3. Hyperopia (farsighted), the eye has a shorter axial length than an emmetrope so the focal point of distant rays is behind the retina, Fig. 3. To see clearly at distance, the hyperope accommodates or a convex (positive) lens is used to increase the optical power of the eye to bring the focal point of the distance object to the retina, Fig. 4. To see at near without correction, a hyperope must accommodate more than an emmetrope.
4. Astigmatism occurs when the cornea is not perfectly spherical, resulting in two different perpendicular radii of curvatures. In this case distant rays of light are brought to focus at two different points, one in front of the other. To bring the distant rays of light to a single focal point, a cylindrical lens oriented in the meridian of the astigmatism is required. Astigmatism can occur with myopia or hyperopia.
Accommodative amplitude is defined as the near point of the eye when the eye is fully corrected for distance vision. This is important to understand. For example, a 60 y/o, presbyopic -2.5 diopter myope, who has zero accommodative amplitude, cannot read with his/her distance correction in place; however, by removing the distance correction he/ she can read at near. This is possible because the near point of this uncorrected -2.5 D myope is 40 cm (100 cm/2.5D = 40 cm), which is a normal working distance. However, when this myope is wearing their distance glasses, the near point is at infinity. Since this presbyopic myope has no accommodation, the only way to see at near is to remove the correction or add a convex lens to the distance correction; e.g., a bifocal. Myopes find themselves taking their glasses off to read as they approach presbyopia.
As hyperopes approach presbyopia, it becomes more difficult to see at distance and near. Without correction, hyperopes accommodate to see in the distance so there is less accommodative reserve for seeing at near. To see at near, hyperopes try to over accommodate and squint, which causes eyestrain and headaches. Consequently, hyperopes become symptomatic of presbyopia at an earlier age than emmetropes and myopes.
In addition to refractive error, physical height; i.e. arm length will affect the signs and symptoms of presbyopia. A tall individual generally holds reading material further from his or her eyes than a short person. Therefore, a tall person will not notice the inability to read at near as early as a short person. For example, a tall person may be very comfortable reading at 50 cm, while a short person may prefer reading at 30 cm. Consequently, as the near point recedes past 30 cm, a short individual will become symptomatic, while a taller person will not notice the recession of the near point until it exceeds 50 cm. Since women are generally shorter than men, women usually become symptomatic of presbyopia before men.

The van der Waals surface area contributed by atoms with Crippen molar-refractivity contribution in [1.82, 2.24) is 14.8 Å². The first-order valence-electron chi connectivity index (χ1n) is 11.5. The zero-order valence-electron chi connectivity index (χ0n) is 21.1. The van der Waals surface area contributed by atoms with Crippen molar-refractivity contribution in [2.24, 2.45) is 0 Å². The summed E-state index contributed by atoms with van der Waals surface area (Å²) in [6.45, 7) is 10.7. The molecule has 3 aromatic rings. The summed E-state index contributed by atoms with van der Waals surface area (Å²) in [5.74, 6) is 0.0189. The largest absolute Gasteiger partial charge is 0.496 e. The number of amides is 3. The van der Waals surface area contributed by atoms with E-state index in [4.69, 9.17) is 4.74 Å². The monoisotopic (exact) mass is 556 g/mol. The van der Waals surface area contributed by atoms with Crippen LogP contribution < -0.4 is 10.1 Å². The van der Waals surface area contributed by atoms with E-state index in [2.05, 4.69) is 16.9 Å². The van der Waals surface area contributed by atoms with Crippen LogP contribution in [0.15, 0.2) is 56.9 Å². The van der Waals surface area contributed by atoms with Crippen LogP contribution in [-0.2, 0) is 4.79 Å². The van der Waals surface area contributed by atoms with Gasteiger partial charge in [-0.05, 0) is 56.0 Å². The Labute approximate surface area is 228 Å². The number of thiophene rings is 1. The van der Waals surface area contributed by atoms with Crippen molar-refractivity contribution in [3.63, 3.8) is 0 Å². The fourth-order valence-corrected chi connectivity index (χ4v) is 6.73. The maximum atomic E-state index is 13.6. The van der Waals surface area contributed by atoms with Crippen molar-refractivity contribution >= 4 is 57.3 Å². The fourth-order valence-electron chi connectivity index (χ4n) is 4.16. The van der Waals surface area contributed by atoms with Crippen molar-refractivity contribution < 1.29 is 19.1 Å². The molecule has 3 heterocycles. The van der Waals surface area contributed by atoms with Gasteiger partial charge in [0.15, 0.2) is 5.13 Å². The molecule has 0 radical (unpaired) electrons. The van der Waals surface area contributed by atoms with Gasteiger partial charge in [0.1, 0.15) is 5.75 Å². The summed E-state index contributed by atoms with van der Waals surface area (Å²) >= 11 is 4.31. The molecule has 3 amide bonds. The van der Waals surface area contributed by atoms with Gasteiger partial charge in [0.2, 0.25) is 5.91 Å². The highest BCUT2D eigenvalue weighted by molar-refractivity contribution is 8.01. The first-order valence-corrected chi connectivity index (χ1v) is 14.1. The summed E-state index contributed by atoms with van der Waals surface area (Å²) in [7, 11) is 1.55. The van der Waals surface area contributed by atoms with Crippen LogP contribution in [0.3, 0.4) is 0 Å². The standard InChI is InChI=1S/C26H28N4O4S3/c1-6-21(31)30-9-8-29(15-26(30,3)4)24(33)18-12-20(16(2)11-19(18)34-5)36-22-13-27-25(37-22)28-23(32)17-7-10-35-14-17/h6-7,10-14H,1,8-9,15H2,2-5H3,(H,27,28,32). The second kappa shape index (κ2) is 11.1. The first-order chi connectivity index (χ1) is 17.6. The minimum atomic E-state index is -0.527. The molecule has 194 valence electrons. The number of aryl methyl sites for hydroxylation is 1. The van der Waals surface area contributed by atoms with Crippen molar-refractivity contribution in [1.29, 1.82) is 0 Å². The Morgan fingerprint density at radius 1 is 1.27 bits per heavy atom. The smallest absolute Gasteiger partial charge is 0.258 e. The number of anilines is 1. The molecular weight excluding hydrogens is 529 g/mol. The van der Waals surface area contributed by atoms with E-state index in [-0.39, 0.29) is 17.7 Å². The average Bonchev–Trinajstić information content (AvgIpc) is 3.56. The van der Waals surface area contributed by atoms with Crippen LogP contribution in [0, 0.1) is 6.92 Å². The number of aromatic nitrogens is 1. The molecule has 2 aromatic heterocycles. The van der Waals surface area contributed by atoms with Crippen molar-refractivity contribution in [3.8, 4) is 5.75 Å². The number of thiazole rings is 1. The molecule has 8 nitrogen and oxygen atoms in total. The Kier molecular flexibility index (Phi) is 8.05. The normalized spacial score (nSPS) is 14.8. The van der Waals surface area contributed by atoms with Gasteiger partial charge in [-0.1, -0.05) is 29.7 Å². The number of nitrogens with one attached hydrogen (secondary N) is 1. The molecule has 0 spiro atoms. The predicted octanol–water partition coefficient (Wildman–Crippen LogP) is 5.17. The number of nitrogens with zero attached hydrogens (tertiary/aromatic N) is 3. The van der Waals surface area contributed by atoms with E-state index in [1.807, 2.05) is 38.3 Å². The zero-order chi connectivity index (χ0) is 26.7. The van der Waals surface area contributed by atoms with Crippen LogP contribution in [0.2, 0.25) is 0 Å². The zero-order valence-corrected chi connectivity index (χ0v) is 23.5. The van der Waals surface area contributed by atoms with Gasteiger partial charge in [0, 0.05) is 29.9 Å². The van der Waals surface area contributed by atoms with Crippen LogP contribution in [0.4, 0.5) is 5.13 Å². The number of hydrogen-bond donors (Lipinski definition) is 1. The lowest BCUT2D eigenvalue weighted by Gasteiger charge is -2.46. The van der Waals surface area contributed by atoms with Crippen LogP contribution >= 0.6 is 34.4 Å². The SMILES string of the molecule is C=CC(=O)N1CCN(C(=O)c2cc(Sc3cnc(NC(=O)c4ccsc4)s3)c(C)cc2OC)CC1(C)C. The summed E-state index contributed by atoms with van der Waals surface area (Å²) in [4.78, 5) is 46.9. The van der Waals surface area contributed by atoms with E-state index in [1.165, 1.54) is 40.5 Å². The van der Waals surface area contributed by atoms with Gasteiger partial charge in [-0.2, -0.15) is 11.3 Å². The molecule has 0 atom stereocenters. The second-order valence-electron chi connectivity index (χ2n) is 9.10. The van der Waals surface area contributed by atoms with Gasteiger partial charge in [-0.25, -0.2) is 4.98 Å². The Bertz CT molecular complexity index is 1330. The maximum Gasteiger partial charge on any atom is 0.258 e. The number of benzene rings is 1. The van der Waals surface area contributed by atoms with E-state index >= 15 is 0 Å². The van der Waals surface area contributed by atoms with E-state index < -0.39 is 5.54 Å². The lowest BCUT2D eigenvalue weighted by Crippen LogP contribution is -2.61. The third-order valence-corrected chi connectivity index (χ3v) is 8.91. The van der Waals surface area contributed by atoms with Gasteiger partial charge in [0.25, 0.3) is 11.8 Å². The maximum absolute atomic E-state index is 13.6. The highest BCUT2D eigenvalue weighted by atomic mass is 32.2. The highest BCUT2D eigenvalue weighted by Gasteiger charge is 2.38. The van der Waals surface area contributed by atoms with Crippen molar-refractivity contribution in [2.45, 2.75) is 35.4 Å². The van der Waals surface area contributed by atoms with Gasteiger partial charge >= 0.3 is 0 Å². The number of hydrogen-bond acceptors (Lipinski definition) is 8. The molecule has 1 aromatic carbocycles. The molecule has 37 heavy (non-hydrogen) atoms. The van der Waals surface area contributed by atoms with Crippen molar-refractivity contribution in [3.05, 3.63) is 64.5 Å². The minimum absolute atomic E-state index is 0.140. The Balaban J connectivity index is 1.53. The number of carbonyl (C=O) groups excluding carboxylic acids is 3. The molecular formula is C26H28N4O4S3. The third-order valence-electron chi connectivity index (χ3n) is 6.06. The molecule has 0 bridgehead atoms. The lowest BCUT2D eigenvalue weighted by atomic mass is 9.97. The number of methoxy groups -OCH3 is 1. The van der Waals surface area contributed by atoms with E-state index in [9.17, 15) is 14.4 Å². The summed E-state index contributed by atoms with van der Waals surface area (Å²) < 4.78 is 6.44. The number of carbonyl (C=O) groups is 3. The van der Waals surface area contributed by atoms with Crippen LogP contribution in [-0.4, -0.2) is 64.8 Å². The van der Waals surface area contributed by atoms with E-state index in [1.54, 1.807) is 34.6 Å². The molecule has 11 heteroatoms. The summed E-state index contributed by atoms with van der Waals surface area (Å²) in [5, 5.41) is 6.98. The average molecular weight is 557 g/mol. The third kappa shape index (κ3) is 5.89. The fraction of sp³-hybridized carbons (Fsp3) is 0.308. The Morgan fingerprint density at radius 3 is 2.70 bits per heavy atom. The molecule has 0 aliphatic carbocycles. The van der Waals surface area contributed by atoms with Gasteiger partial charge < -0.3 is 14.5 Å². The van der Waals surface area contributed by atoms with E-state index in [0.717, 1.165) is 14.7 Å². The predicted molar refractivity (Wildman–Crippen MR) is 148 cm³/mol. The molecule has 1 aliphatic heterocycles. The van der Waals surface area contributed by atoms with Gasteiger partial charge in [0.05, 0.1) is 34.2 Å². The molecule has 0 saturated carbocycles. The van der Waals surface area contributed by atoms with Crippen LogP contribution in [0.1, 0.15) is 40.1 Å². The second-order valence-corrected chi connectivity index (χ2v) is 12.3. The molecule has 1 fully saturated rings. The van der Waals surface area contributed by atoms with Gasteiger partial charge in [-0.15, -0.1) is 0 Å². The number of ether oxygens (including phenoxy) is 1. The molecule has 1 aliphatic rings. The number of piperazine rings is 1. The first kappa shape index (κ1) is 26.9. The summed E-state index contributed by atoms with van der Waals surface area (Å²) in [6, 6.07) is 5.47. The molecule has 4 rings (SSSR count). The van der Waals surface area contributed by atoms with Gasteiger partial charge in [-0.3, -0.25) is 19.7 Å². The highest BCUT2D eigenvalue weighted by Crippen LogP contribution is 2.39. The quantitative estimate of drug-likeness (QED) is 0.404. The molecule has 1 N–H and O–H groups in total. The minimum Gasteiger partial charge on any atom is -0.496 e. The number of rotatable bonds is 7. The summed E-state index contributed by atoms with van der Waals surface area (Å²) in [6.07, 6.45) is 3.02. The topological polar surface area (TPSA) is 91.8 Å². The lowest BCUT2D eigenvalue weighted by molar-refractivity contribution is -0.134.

To read comfortably, patients generally require twice the required amplitude of accommodation. This explains why a 45 y/o emmetrope with 3.5 diopters of accommodation becomes symptomatic. To read comfortably at 40 cm this individual requires a total optical power of 5 diopters and therefore needs +1.5 diopter reading glasses. Hyperopes frequently manifest presbyopic symptoms at 35 y/o. For example a +2.5 diopter 35 y/o hyperope who has an accommodative amplitude of 7 diopters is using +2.5 diopters of his/her accommodative amplitude to see in the distance leaving only 4.5 diopters for near vision. This hyperope requires at least an additional +0.50 diopters to read comfortably at 40 cm.
An individual’s refractive error, preferred near working distance, and stature play a role in the timing of the appearance of presbyopic symptoms. All individuals will find that brighter lights and squinting make it easier to read because of the induced pinhole effects of the pupils and lids. Emmetropes and hyperopes will squint and the myopes will start removing their distance correction to read. Hyperopes require wearing their distance correction more to see in the distance and notice eyestrain and may develop headaches with reading as early as 35y/o. Although by 45 y/o all individuals will develop symptoms of presbyopia, there are rare individuals who are emmetropic in one eye and myopic in the other eye who do not develop presbyopic symptoms because they use the emmetropic eye for distance vision and the myopic eye for near vision. Since these individuals use each eye independently, stereopsis is usually reduced.
In summary, the tall emmetrope may not manifest symptoms of presbyopia until after 45 y/o while the short hyperope will manifest presbyopic symptoms of squinting, eye strain and headaches as early as 35 y/o. The myope will be less symptomatic, but will be constantly removing their distance correction to read.